Recently, there has been an upward trend in the number of students who are going to school. While it is a good thing more and more people are given the opportunity to go to college, financial aid such as scholarships and grants are becoming harder to obtain, even though the Department of Education spends billions of dollars every year on financial aid. Federal loans are a good way to finance your education with low interest rates.
What are Perkins loans?
Perkins loans come from public funding(interesting article on how funding is declining – here) and are awarded at the the discretion of the school. This is what is called an institutional loan. These loans have a fixed interest rate of 5% and students do not have to pass a credit check in order to qualify for these loans. This eliminates the need for a cosigner.
Who can qualify for a Perkins loan?
It is the school’s discretion that determines which students will get the perkins loan, and how much money will be awarded to them through this. These decisions are made based on the information they received from FAFSA.
What are the benefits of a Perkins loan compared to other types of loans?
- Subsidized- This means that the loan will not start collecting interest until the repayment period has begun, which is usually around nine months after graduation.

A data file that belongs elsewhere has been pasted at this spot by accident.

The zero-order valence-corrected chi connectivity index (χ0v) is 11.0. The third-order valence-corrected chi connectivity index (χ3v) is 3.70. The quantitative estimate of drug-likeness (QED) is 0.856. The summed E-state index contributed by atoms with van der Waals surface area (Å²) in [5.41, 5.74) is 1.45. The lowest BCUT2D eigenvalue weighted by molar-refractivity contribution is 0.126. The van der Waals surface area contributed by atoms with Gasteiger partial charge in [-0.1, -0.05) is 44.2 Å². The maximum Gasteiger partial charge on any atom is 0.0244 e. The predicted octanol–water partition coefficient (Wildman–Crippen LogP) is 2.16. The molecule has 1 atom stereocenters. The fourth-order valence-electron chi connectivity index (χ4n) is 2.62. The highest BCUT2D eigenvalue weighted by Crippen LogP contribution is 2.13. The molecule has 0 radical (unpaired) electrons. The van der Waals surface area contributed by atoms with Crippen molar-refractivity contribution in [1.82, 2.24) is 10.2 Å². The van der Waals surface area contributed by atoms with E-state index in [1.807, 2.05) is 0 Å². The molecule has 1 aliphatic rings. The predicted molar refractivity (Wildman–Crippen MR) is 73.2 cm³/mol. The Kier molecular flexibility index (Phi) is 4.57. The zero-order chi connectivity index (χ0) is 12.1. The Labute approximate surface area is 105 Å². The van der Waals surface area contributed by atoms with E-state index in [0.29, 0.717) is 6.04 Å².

- No need for a cosigner or good credit history- It would be very difficult to get a low interest rate (5%) from a private lender, especially without a cosigner.
- Forgiveness programs– Federal student loans come with forgiveness and payment programs that can drastically cut down on the amount of debt you have. This only applies for federal loans, not private student loans.
- Safer and will probably save you money in the long run rather than using private lender. Since you have a lower interest rate than you would find with a private student loan, you would save money in the long run if everything else was the same. Federal loans are also eligible for forgiveness and payment programs that can drastically cut down on the amount a borrower owes.